TEXAS – Texas is a home rule state, built on the values of local democracy and freedom. The recently signed HB 2127 – otherwise known as the “Death Star Law” – directly contradicts these values. The law uses preemption as a tactic to undermine local democracy and stifle local progress in Texas. The sweeping preemption law will have a chilling effect on local policymaking across the state when it takes effect on September 1.
That’s why the City of Houston filed a lawsuit against the State of Texas to overturn this law, arguing that it violates the Home Rule provision of the Texas State Constitution. San Antonio and El Paso have taken action to join Houston’s lawsuit.
During times like these, when communities are actively losing power, it’s more important than ever to hear from folks on the ground in Texas – local leaders, community members, policy experts, and workers alike – because the Death Star Law impacts every single Texan.
Tannya Benavides, Texas Chapter Manager at Local Progress, contextualized the situation on the ground.
“As a native Texan, I know firsthand how much Texans value our democracy and freedom. That’s why the Death Star Law is so detrimental,” Benavides said. “Everyday, Texans work in collaboration with local leaders to pass policies they need to thrive. So when local policymaking is stifled, community voices are silenced.”
In addition to the devastating impact, Austin City Councilmember Vanessa Fuentes emphasized the true intent of the law – highlighting the calculating nature of such a sweeping power grab.
“The Death Star Law is nothing more than a calculated tool to control local governments – to reign us in, to stifle our progress, to concentrate power in the hands of a few,” Fuentes said.
The progress Fuentes is referring to has overwhelmingly focused on supporting marginalized communities. Localities across Texas – whether liberal or conservative, urban or rural – have been building power from the ground up. They’ve passed local ordinances that expand workers’ rights, protect vulnerable renters, advance climate justice, and reimagine public safety. One example is an ordinance passed in Austin and Dallas that requires rest and water breaks for construction workers.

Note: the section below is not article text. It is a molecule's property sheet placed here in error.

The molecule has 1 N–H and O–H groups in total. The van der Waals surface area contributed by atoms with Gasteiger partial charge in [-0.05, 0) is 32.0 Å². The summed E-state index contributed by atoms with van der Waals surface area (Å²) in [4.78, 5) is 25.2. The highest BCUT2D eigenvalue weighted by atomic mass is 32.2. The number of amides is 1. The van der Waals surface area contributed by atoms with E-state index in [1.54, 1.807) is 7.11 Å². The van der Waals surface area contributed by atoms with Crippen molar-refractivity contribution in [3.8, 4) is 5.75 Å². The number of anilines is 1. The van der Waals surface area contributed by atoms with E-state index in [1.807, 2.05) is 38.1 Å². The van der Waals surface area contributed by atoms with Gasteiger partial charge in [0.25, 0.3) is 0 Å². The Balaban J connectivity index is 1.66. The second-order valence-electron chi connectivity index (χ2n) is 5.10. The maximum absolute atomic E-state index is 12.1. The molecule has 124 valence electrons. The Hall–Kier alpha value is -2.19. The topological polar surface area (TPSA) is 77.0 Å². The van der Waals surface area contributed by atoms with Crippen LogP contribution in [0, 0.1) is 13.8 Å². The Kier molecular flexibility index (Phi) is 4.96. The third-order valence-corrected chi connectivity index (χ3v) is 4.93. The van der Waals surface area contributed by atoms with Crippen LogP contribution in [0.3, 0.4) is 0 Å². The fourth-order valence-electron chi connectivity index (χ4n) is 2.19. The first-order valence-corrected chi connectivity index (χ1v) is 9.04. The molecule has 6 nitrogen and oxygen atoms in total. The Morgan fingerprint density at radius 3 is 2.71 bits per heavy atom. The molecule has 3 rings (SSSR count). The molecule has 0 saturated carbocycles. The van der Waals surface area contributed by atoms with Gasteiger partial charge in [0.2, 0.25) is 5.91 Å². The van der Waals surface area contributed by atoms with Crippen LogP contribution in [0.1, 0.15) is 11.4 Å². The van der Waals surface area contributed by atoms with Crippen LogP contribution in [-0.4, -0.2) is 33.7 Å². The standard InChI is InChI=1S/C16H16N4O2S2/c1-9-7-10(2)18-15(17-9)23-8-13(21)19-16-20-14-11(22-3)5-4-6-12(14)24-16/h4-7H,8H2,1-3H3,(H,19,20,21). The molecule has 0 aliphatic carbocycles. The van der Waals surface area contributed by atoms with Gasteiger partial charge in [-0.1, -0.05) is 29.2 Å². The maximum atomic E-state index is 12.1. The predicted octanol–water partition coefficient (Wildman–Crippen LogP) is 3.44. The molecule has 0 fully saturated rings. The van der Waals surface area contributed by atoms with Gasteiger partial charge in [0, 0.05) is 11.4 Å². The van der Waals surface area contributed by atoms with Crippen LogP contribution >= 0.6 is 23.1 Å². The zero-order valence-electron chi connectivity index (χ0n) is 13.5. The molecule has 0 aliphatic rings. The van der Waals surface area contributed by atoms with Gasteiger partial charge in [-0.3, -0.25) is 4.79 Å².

Eva Marroquin, an Austin construction worker and longtime member of the Workers Defense Project, explained just how critical Austin’s local ordinance mandating rest breaks is for her.
“I have worked in construction for over twenty years in order to support my family as a single mother of five. Every summer continues to get hotter, which means an increased chance for heat illness or death because of the nature of my work, Marroquin said.
“Having my rest breaks protected through the rest break ordinance we won back in 2010 in Austin has been life-saving. When Gov. Abbott signed HB 2127 into law back in June, he effectively signed a death warrant for working-class Texans like myself. This isn’t a political debate, but a matter of human rights, and politicians don’t have a right to play with my life.”
It is abundantly clear that the Death Star Law will strip power and cause harm to all communities, but it will disproportionately harm our most vulnerable neighbors – those for whom everyday life can already be incredibly challenging.
Luis Figueroa, Chief of Legislative Affairs at Every Texan broke down the law’s impact from a policy perspective.
“Everyday Texans, whether from Amarillo or McAllen, have worked hard to enact policies that protect their families in partnership with local government,” Figueroa said. “Good public policy starts with people, not the corporate interests influencing Texas’ most powerful legislative leaders.”
It’s clear that the impact on local policymaking will be detrimental, but San Antonio City Councilmember Teri Castillo underscored that the true, downstream impact of the Death Star Law falls directly on communities.
“All across Texas, communities cast their votes for the local leaders who they feel best represent their values and priorities,” Castillo said. “So the Death Star Law doesn’t just strip power from local leaders; it strips power from the communities we co-govern with – from everyday Texans.”
Ana Gonzalez, Deputy Director of Politics and Policy at Texas AFL-CIO, added some examples of the many ways this law will impact communities that underscore just how broad this harmful law is.
“The Death Star Law is the largest transfer of power away from working people and into the hands of a few extreme state lawmakers. For years, unions, workers and community organizations have fought to pass policies at the local level. These protections are not abstract – they come from our communities, from people directly impacted, and they’re the difference between life and death for the workers who need them most,” Gonzalez said.
“It’s not just worker protections that this law puts it at risk. With HB 2127, our local officials – people we democratically elected to serve our communities – will be unable to act against tenant abuses, predatory payday lending schemes, climate change, and so much more.”
Benavides closed with a warning.
“I must emphasize that in addition to threatening local governance in Texas, the Death Star Law sets an incredibly dangerous precedent for other states to follow suit,” she said. “The implications of this law, and the lawsuit against it that will be heard next week, have implications far beyond the state of Texas.”